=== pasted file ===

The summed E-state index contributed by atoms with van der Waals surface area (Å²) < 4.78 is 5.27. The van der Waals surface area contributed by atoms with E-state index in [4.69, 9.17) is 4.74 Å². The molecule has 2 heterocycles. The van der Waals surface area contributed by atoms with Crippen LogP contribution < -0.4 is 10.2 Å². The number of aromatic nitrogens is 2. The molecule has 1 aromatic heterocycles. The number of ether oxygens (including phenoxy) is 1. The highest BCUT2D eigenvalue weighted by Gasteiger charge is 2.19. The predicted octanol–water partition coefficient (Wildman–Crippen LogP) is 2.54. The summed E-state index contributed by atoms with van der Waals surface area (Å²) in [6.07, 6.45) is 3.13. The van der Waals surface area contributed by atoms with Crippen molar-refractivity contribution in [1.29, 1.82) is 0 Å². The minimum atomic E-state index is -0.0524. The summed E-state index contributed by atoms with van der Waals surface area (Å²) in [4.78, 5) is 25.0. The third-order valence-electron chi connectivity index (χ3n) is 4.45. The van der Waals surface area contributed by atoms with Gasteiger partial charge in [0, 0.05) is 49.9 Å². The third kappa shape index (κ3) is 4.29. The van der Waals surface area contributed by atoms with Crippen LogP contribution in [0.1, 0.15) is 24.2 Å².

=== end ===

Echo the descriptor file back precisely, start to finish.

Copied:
The summed E-state index contributed by atoms with van der Waals surface area (Å²) < 4.78 is 5.27. The van der Waals surface area contributed by atoms with E-state index in [4.69, 9.17) is 4.74 Å². The molecule has 2 heterocycles. The van der Waals surface area contributed by atoms with Crippen LogP contribution < -0.4 is 10.2 Å². The number of aromatic nitrogens is 2. The molecule has 1 aromatic heterocycles. The number of ether oxygens (including phenoxy) is 1. The highest BCUT2D eigenvalue weighted by Gasteiger charge is 2.19. The predicted octanol–water partition coefficient (Wildman–Crippen LogP) is 2.54. The summed E-state index contributed by atoms with van der Waals surface area (Å²) in [6.07, 6.45) is 3.13. The van der Waals surface area contributed by atoms with Crippen molar-refractivity contribution in [1.29, 1.82) is 0 Å². The minimum atomic E-state index is -0.0524. The summed E-state index contributed by atoms with van der Waals surface area (Å²) in [4.78, 5) is 25.0. The third-order valence-electron chi connectivity index (χ3n) is 4.45. The van der Waals surface area contributed by atoms with Gasteiger partial charge in [0, 0.05) is 49.9 Å². The third kappa shape index (κ3) is 4.29. The van der Waals surface area contributed by atoms with Crippen LogP contribution in [0.1, 0.15) is 24.2 Å².